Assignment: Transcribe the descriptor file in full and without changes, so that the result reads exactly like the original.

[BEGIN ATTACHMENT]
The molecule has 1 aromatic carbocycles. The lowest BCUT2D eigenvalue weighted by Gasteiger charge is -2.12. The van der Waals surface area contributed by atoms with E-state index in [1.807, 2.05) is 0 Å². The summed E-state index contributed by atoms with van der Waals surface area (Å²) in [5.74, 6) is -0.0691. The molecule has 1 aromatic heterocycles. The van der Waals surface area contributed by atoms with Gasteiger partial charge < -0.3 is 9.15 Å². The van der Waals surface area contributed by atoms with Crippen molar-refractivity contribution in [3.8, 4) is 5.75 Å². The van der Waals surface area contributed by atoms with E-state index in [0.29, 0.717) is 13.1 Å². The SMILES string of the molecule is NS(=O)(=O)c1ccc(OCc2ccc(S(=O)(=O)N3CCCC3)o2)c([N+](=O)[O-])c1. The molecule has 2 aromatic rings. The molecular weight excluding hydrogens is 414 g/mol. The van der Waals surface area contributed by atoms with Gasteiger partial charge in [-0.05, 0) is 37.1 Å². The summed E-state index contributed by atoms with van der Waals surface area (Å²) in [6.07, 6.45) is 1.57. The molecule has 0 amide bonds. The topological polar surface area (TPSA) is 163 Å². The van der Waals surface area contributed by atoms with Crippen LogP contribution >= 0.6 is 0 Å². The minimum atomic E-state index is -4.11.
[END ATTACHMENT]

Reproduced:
The molecule has 1 aromatic carbocycles. The lowest BCUT2D eigenvalue weighted by Gasteiger charge is -2.12. The van der Waals surface area contributed by atoms with E-state index in [1.807, 2.05) is 0 Å². The summed E-state index contributed by atoms with van der Waals surface area (Å²) in [5.74, 6) is -0.0691. The molecule has 1 aromatic heterocycles. The van der Waals surface area contributed by atoms with Gasteiger partial charge < -0.3 is 9.15 Å². The van der Waals surface area contributed by atoms with Crippen molar-refractivity contribution in [3.8, 4) is 5.75 Å². The van der Waals surface area contributed by atoms with E-state index in [0.29, 0.717) is 13.1 Å². The SMILES string of the molecule is NS(=O)(=O)c1ccc(OCc2ccc(S(=O)(=O)N3CCCC3)o2)c([N+](=O)[O-])c1. The molecule has 2 aromatic rings. The molecular weight excluding hydrogens is 414 g/mol. The van der Waals surface area contributed by atoms with Gasteiger partial charge in [-0.05, 0) is 37.1 Å². The summed E-state index contributed by atoms with van der Waals surface area (Å²) in [6.07, 6.45) is 1.57. The molecule has 0 amide bonds. The topological polar surface area (TPSA) is 163 Å². The van der Waals surface area contributed by atoms with Crippen LogP contribution >= 0.6 is 0 Å². The minimum atomic E-state index is -4.11.